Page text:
The widely accepted explanation for the PRC willfully pitching Sino-Japanese relations into the deep freeze is knee-jerk Chinese nationalism, with the emphasis on "jerk". A variation on this explanation is "weak and divided Chinese government is trying to look strong for internal political reasons", an explanation that has been trotted out for decades by every government that found its tit caught in a Chinese wringer, here floated by the current Noda government to explain the current crisis and obligingly circulated by the Asahi Shimbun:
In September, the Noda administration officially decided to put three of the Senkaku Islands under state ownership, before China's Communist Party Congress was held.

"If we purchased [the Senkaku Islands] immediately after the new leadership was established, it would bring shame to China," a source close to Noda said. "We will be able to improve our relationship with the new leadership if we finish putting [the Senkakus] under state ownership during Hu Jintao's era."

However, the friction between Japan and China has only worsened. The Noda administration has further strengthened the belief that the new leadership in Beijing is unstable, and Xi has no choice but to take a hard-line stance against Japan, according to an official at the prime minister's office. [3]
Unfortunately for Prime Minister Yoshihiko Noda, a nice Reuters backgrounder on the Senkaku purchase reveals that the central government could have delayed the sale of the islands to the city of Tokyo for an indeterminate period of time, thereby sparing the tender feelings of the new Chinese leadership, by insisting on parliamentary review, surveys and other bureaucratic hoo-hah; indeed, a key reason why the right-wing owner abandoned his ideological soul mate, Shintaro Ishihara, to sell to the central government was because he needed to see the money pronto in order to pay down a mountain of debts.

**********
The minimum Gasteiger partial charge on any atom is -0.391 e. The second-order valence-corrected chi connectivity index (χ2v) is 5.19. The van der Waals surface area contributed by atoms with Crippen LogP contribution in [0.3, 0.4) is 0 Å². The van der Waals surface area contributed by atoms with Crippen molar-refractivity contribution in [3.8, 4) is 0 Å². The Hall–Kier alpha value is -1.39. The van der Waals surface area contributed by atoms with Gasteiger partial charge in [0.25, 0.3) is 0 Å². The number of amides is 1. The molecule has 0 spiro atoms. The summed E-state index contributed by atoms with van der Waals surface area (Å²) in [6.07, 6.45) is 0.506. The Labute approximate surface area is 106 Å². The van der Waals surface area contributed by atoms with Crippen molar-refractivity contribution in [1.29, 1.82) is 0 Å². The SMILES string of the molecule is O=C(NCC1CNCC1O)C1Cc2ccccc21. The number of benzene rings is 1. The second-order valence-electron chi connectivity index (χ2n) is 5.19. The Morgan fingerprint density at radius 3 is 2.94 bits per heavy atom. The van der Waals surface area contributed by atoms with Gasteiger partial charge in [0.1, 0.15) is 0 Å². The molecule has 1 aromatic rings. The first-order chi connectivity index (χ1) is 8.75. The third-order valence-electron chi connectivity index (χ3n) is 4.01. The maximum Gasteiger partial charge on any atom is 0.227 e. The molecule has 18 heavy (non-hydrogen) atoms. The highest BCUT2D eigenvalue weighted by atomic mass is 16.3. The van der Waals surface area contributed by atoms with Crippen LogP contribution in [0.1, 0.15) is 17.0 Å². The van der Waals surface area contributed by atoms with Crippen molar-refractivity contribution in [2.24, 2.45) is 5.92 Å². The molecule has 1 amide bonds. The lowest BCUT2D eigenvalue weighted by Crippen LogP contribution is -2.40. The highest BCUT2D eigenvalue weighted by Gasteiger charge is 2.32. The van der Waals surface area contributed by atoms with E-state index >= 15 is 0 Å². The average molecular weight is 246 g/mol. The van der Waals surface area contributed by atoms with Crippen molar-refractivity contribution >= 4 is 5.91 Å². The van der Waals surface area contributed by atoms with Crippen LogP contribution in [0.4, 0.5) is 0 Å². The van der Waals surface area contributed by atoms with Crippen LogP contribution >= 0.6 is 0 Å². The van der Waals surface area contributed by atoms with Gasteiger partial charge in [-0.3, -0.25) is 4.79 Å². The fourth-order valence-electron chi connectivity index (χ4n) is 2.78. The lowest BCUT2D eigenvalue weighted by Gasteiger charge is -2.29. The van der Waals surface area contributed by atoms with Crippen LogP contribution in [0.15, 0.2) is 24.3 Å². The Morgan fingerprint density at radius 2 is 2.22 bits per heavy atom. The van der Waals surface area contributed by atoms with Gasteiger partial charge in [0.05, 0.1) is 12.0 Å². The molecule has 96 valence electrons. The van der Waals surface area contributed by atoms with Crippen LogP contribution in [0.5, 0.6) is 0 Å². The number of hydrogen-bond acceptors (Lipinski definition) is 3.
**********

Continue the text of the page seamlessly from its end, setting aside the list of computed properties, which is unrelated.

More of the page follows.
If Noda wants to see what hardline posturing driven by leadership instability looks like, he can take a peek in the mirror. [4]

The PRC's high-profile, unyielding position on the Senkakus seems to reflect something other than reflexive nationalism, political weakness, or the blunderings of a disoriented and incapable elite. It appears that the Beijing leadership may have decided to edge beyond using the Senkaku dispute as a mere demonstration of its economic countermeasures to the US pivot into Asia, to thinking seriously about actually trying to kick a key prop out from under the US initiative - a vital, but weakened and vulnerable ally: Japan.

I previously argued that the PRC had decided that the best riposte to the US/Japanese strategy of using maritime disputes to polarize East Asia diplomatically and militarily to China's detriment was to eschew overt government-ordered military or economic action - such as the counterproductive slowdown in rare earth exports to Japan during the 2010 Captain Zhan stand-off - in favor of "popular" but state-sanctioned economic retaliation against Japanese economic interests inside China. [5]